Conclusions and recommendations

Perhaps someday we will live in a society that requires industry to thoroughly test a new chemical before introducing it into our environment. At the moment, that is not required. So what we’re left with is doing our best to determine the toxicity of chemicals after they are already present—and, in the case of BPA, ubiquitous—in our food supply and commercial products.

In other words, all of us (as well as our children, grandchildren, etc.) are unwitting participants in a gigantic, uncontrolled, society-wide experiment. And so far, the results of this experiment are not encouraging.

Yes, there is still disagreement in the scientific community about just how much BPA exposure is safe, and just how harmful BPA is to human health. But why should we gamble our own health and that of future generations on the hope that a chemical already known to be toxic may turn out to be a little less toxic than we feared? Given that more than 90% of us have detectable BPA levels in our urine, and that BPA is associated with chronic diseases increasing at alarming rates, shouldn’t we be doing everything in our power to better understand BPA’s effects—and protect ourselves from them if necessary?

If your answer to that question is “yes”, here are a few things you can do to reduce your exposure to BPA in receipts, and elsewhere:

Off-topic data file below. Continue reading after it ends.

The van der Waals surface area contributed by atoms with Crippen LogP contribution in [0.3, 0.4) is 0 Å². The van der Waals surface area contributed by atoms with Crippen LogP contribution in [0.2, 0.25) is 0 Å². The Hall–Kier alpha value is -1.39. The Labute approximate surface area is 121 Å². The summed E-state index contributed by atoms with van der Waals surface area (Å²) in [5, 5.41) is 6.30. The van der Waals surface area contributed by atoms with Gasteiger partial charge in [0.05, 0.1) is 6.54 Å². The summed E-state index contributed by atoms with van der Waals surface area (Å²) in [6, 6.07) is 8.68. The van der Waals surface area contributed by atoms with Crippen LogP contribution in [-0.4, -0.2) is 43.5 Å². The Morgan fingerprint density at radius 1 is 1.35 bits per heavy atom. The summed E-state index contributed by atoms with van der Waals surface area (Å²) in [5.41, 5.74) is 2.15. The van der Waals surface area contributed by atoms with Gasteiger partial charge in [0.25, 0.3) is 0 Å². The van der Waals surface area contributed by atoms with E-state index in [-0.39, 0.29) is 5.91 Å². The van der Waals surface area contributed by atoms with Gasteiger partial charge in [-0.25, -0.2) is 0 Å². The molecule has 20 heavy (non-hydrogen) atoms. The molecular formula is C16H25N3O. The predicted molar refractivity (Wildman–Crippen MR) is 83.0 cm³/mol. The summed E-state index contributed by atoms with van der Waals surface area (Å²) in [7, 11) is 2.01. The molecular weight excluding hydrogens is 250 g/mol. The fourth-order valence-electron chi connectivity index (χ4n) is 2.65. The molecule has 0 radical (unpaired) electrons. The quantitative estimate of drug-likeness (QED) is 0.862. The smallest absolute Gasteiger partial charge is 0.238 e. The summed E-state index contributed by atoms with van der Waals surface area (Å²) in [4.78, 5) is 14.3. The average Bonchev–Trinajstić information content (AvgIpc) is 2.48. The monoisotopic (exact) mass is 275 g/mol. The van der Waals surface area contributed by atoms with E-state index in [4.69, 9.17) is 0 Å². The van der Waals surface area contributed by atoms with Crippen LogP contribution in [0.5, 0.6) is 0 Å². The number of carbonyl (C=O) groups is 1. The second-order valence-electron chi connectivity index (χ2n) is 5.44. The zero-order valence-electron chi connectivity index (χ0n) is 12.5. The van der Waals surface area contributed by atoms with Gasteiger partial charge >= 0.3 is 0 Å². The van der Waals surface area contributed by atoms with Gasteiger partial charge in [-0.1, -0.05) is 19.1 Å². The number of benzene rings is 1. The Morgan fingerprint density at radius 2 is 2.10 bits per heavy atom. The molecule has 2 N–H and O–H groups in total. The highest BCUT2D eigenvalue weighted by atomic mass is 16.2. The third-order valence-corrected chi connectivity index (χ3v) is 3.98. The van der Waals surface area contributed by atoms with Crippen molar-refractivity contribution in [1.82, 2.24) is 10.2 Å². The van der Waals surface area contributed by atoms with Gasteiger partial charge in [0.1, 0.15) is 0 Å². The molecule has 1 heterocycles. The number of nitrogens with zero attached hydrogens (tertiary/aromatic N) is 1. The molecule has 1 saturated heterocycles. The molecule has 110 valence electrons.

• Avoid using hand sanitizer and other skin products like sunscreen or lotion prior to handling receipts.
  • Avoid handling receipts even with dry hands for long periods of time. If you are a cashier, make sure to wear gloves.
  • Use glass and stainless steel containers at home for food storage. Be aware that the lids of Mason and Kerr brand canning jars contain BPA. There are BPA-free lids, but they still may contain chemicals with estrogenic activity, and I’ve been told they’re made with formaldehyde. Weck makes 100% glass jars that are a good alternative. Crate and Barrel sells them here. My favorite stainless steel containers are from Lunch Bots.
  • Use glass, stainless steel, or silicone instead of plastic for freezer storage. See this article for recommendations.
  • Use a stainless steel water bottle (like the Klean Kanteen) instead of plastic bottles.
  • Don’t drink bottled water from plastic bottles, especially when they’ve been exposed to sunlight.
  • Parents: use glass baby bottles instead of plastic. Evenflo is a commonly available brand you can buy at Target, Wal-Mart, Walgreens, Rite-Aid, etc. and online at Amazon and other retailers.

If you’d like to read more about BPA in plastics and other food containers, check out my previous article and podcast on this topic.

Now I’d like to hear from you. Were you aware of this connection between hand sanitizer and BPA from thermal receipts? Is this something that would affect you in your daily life? What steps are you planning to take to reduce your exposure?


Join the conversation

  1. So, literally every one of your links to your sources do not work. I would like to see the scientific evidence you have that proves your statement, but I sure am unable to find it with what you have posted.

  2. I don’t think you read the studies very well. Your article strikes me as alarmist and out of proportion.

    One study was done on hand-to-mouth transfer of BPA after using hand sanitizer. In other words, it was about BPA getting on your hands, and then onto food you eat. Nothing about absorption through skin.

    The other study was done on cashiers, who simulated an entire shift of handling receipt paper while using hand sanitizer. In this study, while blood levels of BPA rose, they were still significantly lower than those of people who had just eaten canned soup!